Is it legal to use a third party library in a software project that is itself licensed under MPL 2.0?

So some potential project hierarchies would look like this

  • Library Project [MPL 2.0] (Open Source, Distributed)
    • Third party library [Proprietary] (Closed source, not distributed)

  • Someone else's project [MPL 2.0] (Open source, distributed)
    • Library Project [MPL 2.0] (Open Source, Distributed)
      • Third party library [Proprietary] (Closed source, not distributed)

My practical feeling is that this is fine otherwise there could be no use of this license on many platforms whose base libraries are proprietary, like on iOS for example. The only difference being that these libraries are distributed to registered developers.

1 Answer 1


It should be sufficient to just read the MPL.

3.2. If You distribute Covered Software in Executable Form then:

  • Such Covered Software must also be made available in Source Code Form, as described in Section 3.1, and You must inform recipients of the Executable Form how they can obtain a copy of such Source Code Form by reasonable means in a timely manner, at a charge no more than the cost of distribution to the recipient; and

  • You may distribute such Executable Form under the terms of this License, or sublicense it under different terms, provided that the license for the Executable Form does not attempt to limit or alter the recipients’ rights in the Source Code Form under this License.

3.3. Distribution of a Larger Work

  • You may create and distribute a Larger Work under terms of Your choice, provided that You also comply with the requirements of this License for the Covered Software. If the Larger Work is a combination of Covered Software with a work governed by one or more Secondary Licenses, and the Covered Software is not Incompatible With Secondary Licenses, this License permits You to additionally distribute such Covered Software under the terms of such Secondary License(s), so that the recipient of the Larger Work may, at their option, further distribute the Covered Software under the terms of either this License or such Secondary License(s).

So the MPL isn't viral in the sense that the GPL is. MPL software can't be re-licensed under your own incompatible license, but you can distribute it with any other code under any other license as long as the other license doesn't conflict with the MPL (as the GPL does), and as long as you still distribute the MPL source.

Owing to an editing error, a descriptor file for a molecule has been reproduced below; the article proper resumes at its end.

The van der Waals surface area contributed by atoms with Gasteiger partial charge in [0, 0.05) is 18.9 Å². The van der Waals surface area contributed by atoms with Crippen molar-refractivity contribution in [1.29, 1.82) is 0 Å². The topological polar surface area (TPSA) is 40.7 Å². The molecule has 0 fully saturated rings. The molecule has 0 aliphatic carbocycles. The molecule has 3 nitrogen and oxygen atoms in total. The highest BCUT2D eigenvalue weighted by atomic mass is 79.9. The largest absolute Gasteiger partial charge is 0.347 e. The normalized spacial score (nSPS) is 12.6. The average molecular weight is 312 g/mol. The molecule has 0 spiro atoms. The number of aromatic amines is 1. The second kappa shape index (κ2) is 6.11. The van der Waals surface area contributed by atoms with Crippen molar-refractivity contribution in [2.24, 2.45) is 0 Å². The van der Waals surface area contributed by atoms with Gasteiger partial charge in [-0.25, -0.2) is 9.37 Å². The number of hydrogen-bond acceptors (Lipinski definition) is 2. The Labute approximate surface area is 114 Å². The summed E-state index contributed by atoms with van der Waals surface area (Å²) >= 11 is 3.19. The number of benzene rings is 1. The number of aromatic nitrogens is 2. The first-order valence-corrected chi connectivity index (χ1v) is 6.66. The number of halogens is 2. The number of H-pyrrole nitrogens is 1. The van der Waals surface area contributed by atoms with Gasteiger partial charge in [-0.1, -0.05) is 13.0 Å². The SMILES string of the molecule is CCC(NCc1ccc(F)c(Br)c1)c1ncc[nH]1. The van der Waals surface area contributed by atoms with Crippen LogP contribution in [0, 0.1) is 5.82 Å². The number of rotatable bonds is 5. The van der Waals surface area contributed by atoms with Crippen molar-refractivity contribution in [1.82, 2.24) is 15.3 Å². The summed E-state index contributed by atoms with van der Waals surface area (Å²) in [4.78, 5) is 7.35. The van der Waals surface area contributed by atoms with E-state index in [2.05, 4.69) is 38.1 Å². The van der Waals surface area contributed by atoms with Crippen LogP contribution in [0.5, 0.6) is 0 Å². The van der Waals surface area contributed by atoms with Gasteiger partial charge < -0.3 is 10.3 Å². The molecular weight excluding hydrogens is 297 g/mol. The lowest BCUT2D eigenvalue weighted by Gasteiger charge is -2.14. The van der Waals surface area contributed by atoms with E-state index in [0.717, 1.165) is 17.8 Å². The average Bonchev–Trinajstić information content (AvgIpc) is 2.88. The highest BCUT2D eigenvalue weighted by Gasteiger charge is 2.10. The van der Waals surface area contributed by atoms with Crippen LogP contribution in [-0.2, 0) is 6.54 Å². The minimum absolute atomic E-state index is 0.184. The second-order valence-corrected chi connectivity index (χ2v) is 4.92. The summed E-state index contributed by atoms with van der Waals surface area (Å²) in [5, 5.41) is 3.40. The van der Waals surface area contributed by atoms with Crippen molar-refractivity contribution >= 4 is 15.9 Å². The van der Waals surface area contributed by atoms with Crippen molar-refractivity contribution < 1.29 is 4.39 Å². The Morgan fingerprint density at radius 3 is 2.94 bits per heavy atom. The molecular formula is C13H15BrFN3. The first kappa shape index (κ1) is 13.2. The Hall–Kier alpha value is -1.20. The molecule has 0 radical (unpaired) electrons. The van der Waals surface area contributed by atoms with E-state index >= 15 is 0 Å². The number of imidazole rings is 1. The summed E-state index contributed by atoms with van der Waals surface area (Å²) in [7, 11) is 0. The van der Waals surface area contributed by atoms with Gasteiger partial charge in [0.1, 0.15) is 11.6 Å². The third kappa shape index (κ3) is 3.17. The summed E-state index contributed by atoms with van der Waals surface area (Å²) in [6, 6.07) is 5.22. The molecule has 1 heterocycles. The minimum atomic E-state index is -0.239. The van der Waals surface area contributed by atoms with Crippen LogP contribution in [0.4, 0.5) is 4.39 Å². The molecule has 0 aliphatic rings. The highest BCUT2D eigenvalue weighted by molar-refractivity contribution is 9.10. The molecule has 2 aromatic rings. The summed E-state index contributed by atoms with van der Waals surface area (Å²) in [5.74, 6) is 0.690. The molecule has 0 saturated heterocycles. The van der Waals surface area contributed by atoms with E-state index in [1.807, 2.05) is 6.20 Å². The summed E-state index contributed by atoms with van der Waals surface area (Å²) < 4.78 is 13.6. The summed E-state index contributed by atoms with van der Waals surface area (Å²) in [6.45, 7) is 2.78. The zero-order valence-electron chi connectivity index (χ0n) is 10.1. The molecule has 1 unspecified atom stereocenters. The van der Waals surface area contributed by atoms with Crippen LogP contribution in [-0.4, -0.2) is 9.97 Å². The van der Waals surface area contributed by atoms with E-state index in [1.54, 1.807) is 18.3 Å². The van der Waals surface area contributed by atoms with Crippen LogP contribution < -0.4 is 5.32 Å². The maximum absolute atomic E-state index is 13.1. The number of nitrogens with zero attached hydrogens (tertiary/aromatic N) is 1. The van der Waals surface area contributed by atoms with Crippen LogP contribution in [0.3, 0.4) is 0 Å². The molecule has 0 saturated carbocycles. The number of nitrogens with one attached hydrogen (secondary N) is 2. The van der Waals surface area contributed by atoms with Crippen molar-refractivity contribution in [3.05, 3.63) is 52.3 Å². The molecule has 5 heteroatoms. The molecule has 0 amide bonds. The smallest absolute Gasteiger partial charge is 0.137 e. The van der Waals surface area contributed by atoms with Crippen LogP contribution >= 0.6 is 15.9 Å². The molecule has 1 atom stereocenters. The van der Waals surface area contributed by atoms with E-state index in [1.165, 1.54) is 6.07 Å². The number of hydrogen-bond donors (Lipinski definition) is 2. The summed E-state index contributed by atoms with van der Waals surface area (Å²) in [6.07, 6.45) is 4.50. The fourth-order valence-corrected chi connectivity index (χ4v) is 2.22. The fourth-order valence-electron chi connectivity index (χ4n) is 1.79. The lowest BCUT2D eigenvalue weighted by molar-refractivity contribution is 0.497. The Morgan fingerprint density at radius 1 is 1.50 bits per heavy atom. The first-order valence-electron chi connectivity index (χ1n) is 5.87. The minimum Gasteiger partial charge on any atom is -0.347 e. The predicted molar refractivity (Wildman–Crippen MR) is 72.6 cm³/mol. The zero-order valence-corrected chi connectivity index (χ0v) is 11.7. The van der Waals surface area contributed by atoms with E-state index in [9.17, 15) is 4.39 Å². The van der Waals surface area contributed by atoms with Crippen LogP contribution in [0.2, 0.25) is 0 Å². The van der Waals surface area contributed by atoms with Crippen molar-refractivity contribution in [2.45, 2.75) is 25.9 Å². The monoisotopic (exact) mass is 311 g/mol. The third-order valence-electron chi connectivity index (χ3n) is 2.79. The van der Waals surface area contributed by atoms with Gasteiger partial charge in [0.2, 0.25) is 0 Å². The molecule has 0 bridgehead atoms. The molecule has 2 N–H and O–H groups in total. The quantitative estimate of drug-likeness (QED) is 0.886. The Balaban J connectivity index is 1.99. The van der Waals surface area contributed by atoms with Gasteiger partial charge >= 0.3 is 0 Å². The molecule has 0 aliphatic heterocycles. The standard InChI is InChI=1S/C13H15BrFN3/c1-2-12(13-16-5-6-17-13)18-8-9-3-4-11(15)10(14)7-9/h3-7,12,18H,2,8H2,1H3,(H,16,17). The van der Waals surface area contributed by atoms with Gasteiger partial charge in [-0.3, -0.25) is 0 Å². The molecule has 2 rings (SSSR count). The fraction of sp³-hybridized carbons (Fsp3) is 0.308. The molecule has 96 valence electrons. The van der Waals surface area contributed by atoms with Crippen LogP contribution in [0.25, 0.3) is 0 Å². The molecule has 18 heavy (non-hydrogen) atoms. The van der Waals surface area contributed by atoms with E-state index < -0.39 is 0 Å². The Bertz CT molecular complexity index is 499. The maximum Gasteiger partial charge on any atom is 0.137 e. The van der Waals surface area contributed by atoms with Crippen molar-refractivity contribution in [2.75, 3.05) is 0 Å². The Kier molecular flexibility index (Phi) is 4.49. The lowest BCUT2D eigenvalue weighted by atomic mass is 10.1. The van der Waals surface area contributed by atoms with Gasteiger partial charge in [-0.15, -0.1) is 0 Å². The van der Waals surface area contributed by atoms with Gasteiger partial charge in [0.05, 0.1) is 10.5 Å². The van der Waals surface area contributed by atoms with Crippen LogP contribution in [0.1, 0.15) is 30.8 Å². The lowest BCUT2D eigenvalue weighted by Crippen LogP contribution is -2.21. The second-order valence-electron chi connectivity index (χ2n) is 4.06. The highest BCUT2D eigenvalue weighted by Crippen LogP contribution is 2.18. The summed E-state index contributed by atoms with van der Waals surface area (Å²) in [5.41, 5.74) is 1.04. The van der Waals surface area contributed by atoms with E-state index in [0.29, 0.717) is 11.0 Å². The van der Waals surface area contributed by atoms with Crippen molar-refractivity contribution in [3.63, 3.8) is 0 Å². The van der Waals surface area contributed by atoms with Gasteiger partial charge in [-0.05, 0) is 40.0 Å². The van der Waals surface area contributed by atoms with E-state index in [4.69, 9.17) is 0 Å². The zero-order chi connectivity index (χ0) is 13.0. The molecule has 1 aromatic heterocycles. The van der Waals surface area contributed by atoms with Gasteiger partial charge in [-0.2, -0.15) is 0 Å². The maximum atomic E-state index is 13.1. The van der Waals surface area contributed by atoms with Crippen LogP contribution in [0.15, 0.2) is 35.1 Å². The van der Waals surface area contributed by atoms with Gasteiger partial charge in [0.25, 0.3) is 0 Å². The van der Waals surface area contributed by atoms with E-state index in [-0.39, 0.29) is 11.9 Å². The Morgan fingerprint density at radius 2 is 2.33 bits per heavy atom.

Also, if you're not distributing the software to anyone, then the discussion is moot, as you're not required to distribute source to anyone to whom you don't distribute binaries.

  • Thanks tylerl, The intention would be to distribute the MPL licensed project. For me it still isn't clear whether I am violating the MPL by relying on third-party code/libraries that I do not have any right/desire to distribute myself.
    – nacross
    Commented Oct 15, 2013 at 6:51
  • 1
    @nacross: If you are not distributing those third-party libraries at all (not even as a binary), then there is no question about license violations. You can't violate a license by not distributing something that isn't even subject to that license. But it does raise the question what value your project has to others. Commented Oct 15, 2013 at 7:37
  • @BartvanIngenSchenau Right so in my example about Apples iOS CocoaTouch libraries, linking against these proprietary libraries would not violate the license because I never distribute these libraries. Based on that logic however I would not be able to use something like pspdfkit.com in this project because I would be distributing it in binary form, and the license for this library is proprietary and not compatible with MPL?
    – nacross
    Commented Oct 15, 2013 at 8:36
  • 2
    @nacross: Your conclusion about pspdfkit.com does not follow. I don't know the details of that license, but most closed-source licenses are not incompatible with the MPL, as both licenses usually restrict themselves only to the code that is explicitly covered by it (in contrast to a copyleft license like the GPL). Commented Oct 16, 2013 at 6:32
  • 1
    @BartvanIngenSchenau thanks for clearing that up I didn't understand that point.
    – nacross
    Commented Oct 16, 2013 at 7:46

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